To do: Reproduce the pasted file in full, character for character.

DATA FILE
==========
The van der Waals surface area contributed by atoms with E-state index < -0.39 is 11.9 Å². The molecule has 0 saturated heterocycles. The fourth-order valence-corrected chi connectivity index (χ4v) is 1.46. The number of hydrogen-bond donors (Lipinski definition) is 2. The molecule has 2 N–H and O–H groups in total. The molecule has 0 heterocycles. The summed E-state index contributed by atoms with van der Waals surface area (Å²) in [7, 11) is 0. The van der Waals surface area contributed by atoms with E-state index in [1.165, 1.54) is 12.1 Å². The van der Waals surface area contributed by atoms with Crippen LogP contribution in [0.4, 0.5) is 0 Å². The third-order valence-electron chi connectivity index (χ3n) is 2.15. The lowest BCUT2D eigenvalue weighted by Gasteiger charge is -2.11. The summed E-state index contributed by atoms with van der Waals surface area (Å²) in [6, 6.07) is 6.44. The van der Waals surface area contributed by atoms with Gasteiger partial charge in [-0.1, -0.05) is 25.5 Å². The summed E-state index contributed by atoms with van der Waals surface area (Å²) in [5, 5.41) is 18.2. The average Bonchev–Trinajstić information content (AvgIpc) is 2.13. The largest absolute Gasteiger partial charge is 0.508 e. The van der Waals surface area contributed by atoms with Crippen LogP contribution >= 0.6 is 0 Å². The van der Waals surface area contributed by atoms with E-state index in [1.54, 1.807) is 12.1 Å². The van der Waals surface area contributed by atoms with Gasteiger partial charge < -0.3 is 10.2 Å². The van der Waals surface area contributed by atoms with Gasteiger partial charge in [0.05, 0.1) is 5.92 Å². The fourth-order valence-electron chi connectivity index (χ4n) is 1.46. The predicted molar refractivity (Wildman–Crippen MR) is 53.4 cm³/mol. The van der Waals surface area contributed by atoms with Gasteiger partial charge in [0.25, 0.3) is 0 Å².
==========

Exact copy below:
The van der Waals surface area contributed by atoms with E-state index < -0.39 is 11.9 Å². The molecule has 0 saturated heterocycles. The fourth-order valence-corrected chi connectivity index (χ4v) is 1.46. The number of hydrogen-bond donors (Lipinski definition) is 2. The molecule has 2 N–H and O–H groups in total. The molecule has 0 heterocycles. The summed E-state index contributed by atoms with van der Waals surface area (Å²) in [7, 11) is 0. The van der Waals surface area contributed by atoms with E-state index in [1.165, 1.54) is 12.1 Å². The van der Waals surface area contributed by atoms with Crippen LogP contribution in [0.4, 0.5) is 0 Å². The third-order valence-electron chi connectivity index (χ3n) is 2.15. The lowest BCUT2D eigenvalue weighted by Gasteiger charge is -2.11. The summed E-state index contributed by atoms with van der Waals surface area (Å²) in [6, 6.07) is 6.44. The van der Waals surface area contributed by atoms with Gasteiger partial charge in [-0.1, -0.05) is 25.5 Å². The summed E-state index contributed by atoms with van der Waals surface area (Å²) in [5, 5.41) is 18.2. The average Bonchev–Trinajstić information content (AvgIpc) is 2.13. The largest absolute Gasteiger partial charge is 0.508 e. The van der Waals surface area contributed by atoms with Crippen LogP contribution >= 0.6 is 0 Å². The van der Waals surface area contributed by atoms with E-state index in [1.54, 1.807) is 12.1 Å². The van der Waals surface area contributed by atoms with Gasteiger partial charge < -0.3 is 10.2 Å². The van der Waals surface area contributed by atoms with Gasteiger partial charge in [0.05, 0.1) is 5.92 Å². The fourth-order valence-electron chi connectivity index (χ4n) is 1.46. The predicted molar refractivity (Wildman–Crippen MR) is 53.4 cm³/mol. The van der Waals surface area contributed by atoms with Gasteiger partial charge in [0.25, 0.3) is 0 Å².